Why care about food waste?
University of Iowa's 20/20 goals include decreasing the production of waste to achieve 60% waste diversion by 2020. Reducing food waste is essential to reach that goal. According to 2012 Natural Resources Defense Council report, Americans trash 40 percent of our food supply every year, valued at about $165 billion. Just a 15 percent reduction of losses in the US food supply would save enough food to feed 25 million Americans annually. Reducing the food mass in our landfills would have significant economic, social, and environmental befits.
Results from University of Iowa's 2014 Waste Audit show that 29% of the University of Iowa's waste could be prevented by composting.
UI Dining compost efforts
In 2007, the University of Iowa and the Iowa City Landfill & Recycling Center began a pre-consumer food waste composting pilot project that has since grown into a University-funded program composting over 800,000 pounds of food waste each year. The original study and pilot were initiated by a student research project for Prof. Jerry Schnoor's class, Engineering for a Sustainable World.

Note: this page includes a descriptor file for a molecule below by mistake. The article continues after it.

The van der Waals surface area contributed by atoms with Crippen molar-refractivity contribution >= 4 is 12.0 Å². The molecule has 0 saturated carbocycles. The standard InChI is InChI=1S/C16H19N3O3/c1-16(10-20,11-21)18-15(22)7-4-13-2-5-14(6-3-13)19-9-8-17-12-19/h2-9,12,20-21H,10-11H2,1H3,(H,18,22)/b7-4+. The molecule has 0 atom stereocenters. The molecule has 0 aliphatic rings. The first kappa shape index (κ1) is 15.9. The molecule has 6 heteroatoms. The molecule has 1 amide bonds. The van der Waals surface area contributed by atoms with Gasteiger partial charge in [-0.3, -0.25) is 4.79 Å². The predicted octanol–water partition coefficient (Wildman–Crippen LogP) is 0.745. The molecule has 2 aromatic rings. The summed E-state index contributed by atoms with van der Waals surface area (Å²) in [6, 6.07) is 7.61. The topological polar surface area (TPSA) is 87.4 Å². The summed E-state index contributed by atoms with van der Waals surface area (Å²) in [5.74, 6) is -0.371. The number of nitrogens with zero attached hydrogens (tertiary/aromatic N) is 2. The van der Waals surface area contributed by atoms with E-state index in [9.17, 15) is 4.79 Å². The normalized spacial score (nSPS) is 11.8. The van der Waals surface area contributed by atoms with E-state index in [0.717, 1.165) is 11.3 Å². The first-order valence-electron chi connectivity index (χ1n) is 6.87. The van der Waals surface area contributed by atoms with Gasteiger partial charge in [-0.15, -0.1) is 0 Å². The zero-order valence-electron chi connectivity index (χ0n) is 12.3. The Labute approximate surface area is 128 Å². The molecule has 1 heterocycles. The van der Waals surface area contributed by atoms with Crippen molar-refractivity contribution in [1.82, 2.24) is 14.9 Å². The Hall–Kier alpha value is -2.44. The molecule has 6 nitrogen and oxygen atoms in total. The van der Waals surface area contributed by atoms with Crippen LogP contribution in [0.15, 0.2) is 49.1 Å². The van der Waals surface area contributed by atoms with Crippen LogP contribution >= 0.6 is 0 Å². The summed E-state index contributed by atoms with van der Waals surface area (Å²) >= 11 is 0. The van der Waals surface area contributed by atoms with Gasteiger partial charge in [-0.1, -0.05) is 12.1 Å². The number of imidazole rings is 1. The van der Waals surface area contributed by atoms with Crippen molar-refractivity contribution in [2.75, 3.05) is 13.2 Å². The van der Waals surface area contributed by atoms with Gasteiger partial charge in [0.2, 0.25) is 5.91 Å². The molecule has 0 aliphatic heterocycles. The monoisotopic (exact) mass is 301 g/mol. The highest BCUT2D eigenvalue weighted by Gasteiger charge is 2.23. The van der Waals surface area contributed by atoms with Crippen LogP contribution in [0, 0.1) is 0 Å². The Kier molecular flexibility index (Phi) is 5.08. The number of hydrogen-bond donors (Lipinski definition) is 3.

When the compost is ready, some is returned to campus as a soil amendment for the Student Garden and the rest is sold to the public as one component of Iowa City Community Compost.
University Dining locations that practice pre-consumer composting include Burge, Catlett, and Hillcrest Market Places, as well as the IMU and seven UIHC dining locations. Pre-consumer composting means that kitchen staff collects inedible parts of food during their meal preparation (e.g., peelings, stems, bones) and places it in the compost bin.
University Dining locations that practice post-consumer composting include Burge, Catlett, and Hillcrest Market Places, as well as seven dining UIHC locations. Post-consumer composting means that food waste left over after someone finishes their meal is collected for composting.
How to compost
Reducing food waste at home
- Get Smart: See How Much Food (And Money) You Are Throwing Away
- Smart Shopping: Buy What You Need
- Smart Storage: Keep Fruits and Vegetables Fresh
- Smart Prep: Prep Now, Eat Later
- Smart Saving: Eat What You Buy